World’s first ethane ship engine completed

World’s first ethane ship engine completed

Japan’s Mitsui Engineering & Shipbuilding has completed the world’s first ME-GIE ethane-operated two-stroke diesel engine. The engines will be for propulsion of three ethylene carriers, which will also carry ethane as cargo.

The Mitsui-MAN B&W 7G50ME-C9.5-GIE is the first engine in a series of three for installation in three LEG (liquefied ethylene gas) carriers of 36,000 cu m for Hartmann Schiffahrt of Germany and Ocean Yield of Norway, being built at Sinopacific Offshore Engineering (SOE) in China.

MAN Diesel & Turbo reported that ethane was chosen as fuel, in preference to HFO, due to its more competitive pricing as well as the significantly shorter bunkering time it entails.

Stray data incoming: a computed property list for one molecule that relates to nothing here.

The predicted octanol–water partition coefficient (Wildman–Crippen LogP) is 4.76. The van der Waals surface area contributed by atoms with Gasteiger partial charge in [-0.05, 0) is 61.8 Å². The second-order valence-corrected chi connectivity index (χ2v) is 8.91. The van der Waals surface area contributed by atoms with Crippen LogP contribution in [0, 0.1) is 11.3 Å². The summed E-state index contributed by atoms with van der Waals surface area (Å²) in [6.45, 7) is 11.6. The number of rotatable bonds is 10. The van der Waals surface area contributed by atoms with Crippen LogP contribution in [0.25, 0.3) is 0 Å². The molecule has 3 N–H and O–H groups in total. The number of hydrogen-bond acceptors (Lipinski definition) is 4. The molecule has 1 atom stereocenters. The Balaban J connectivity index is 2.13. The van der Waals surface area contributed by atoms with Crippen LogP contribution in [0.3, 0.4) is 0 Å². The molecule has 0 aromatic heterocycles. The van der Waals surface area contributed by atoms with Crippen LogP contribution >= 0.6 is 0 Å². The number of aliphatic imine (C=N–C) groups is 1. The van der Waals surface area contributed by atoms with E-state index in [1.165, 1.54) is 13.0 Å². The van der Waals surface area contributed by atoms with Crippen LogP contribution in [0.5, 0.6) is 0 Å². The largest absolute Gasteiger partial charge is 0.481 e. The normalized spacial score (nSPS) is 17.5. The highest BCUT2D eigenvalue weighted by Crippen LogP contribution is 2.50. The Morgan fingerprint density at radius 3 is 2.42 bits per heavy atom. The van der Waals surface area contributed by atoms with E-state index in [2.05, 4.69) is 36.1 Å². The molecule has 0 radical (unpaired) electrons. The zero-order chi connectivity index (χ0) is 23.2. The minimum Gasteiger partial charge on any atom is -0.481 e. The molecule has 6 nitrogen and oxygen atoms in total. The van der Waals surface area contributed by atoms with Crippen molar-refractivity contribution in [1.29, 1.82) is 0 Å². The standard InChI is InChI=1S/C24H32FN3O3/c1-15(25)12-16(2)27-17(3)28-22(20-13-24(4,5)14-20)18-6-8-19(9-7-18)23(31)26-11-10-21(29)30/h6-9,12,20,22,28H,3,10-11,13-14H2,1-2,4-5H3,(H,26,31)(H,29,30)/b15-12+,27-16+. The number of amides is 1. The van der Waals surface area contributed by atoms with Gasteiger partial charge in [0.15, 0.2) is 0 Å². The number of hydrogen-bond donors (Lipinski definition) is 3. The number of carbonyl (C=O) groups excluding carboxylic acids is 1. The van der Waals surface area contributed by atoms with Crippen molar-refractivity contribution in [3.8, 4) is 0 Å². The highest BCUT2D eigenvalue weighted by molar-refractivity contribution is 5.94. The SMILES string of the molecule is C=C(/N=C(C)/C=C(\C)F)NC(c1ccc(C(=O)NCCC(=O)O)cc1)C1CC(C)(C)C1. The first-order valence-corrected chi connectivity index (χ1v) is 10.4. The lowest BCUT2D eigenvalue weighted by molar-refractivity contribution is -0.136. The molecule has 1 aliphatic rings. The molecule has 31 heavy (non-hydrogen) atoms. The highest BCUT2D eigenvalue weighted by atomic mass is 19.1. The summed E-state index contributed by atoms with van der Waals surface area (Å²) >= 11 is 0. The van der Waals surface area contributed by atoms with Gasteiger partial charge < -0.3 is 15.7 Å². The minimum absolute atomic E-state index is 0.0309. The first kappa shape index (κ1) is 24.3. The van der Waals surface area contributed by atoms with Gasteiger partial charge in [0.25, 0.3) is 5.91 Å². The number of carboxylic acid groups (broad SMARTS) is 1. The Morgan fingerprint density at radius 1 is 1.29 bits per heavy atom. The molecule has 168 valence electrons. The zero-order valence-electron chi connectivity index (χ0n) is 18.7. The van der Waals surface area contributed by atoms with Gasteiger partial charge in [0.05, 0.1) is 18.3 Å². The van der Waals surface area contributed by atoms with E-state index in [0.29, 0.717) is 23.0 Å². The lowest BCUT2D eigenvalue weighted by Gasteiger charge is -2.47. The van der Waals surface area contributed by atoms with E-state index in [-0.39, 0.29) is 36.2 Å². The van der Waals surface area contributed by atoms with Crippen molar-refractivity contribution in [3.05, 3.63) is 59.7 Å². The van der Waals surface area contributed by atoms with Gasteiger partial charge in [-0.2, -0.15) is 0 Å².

“As a fuel, its emissions profile is also superior to HFO – in which respect it is similar to methane – and compared to HFO contains negligible sulphur, 15-20% lower CO2 and emits significantly fewer particles during combustion,” MAN Diesel & Turbo said in a statement.

The ME-GI engines will be set up so that they can easily be converted to run on methane as an alternative, as per the owner’s wish.

MAN Diesel & Turbo currently has eight ME-GIE engines on order.

Sam Chambers

Starting out with the Informa Group in 2000 in Hong Kong, Sam Chambers became editor of Maritime Asia magazine as well as East Asia Editor for the world’s oldest newspaper, Lloyd’s List. In 2005 he pursued a freelance career and wrote for a variety of titles including taking on the role of Asia Editor at Seatrade magazine and China correspondent for Supply Chain Asia. His work has also appeared in The Economist, The New York Times, The Sunday Times and The International Herald Tribune.

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